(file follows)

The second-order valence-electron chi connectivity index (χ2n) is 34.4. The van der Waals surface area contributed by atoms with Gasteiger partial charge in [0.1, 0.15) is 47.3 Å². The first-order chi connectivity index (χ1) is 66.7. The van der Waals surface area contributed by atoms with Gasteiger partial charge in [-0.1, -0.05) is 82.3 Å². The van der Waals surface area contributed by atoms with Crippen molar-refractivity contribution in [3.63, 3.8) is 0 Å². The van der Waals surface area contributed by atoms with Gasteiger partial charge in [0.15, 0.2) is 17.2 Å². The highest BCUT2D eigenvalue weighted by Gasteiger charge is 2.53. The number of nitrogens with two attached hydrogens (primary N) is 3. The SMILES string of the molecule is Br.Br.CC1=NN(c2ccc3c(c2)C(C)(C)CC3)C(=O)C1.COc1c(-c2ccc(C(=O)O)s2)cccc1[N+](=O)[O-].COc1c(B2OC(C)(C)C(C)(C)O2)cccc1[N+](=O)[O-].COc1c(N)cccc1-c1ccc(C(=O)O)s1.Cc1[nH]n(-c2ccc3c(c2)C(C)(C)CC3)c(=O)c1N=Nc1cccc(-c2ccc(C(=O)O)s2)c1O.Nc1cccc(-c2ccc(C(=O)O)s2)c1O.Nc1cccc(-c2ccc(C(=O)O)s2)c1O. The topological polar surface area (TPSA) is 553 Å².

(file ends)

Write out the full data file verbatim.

The second-order valence-electron chi connectivity index (χ2n) is 34.4. The van der Waals surface area contributed by atoms with Gasteiger partial charge in [0.1, 0.15) is 47.3 Å². The first-order chi connectivity index (χ1) is 66.7. The van der Waals surface area contributed by atoms with Gasteiger partial charge in [-0.1, -0.05) is 82.3 Å². The van der Waals surface area contributed by atoms with Crippen molar-refractivity contribution in [3.63, 3.8) is 0 Å². The van der Waals surface area contributed by atoms with Gasteiger partial charge in [0.15, 0.2) is 17.2 Å². The highest BCUT2D eigenvalue weighted by Gasteiger charge is 2.53. The number of nitrogens with two attached hydrogens (primary N) is 3. The SMILES string of the molecule is Br.Br.CC1=NN(c2ccc3c(c2)C(C)(C)CC3)C(=O)C1.COc1c(-c2ccc(C(=O)O)s2)cccc1[N+](=O)[O-].COc1c(B2OC(C)(C)C(C)(C)O2)cccc1[N+](=O)[O-].COc1c(N)cccc1-c1ccc(C(=O)O)s1.Cc1[nH]n(-c2ccc3c(c2)C(C)(C)CC3)c(=O)c1N=Nc1cccc(-c2ccc(C(=O)O)s2)c1O.Nc1cccc(-c2ccc(C(=O)O)s2)c1O.Nc1cccc(-c2ccc(C(=O)O)s2)c1O. The topological polar surface area (TPSA) is 553 Å².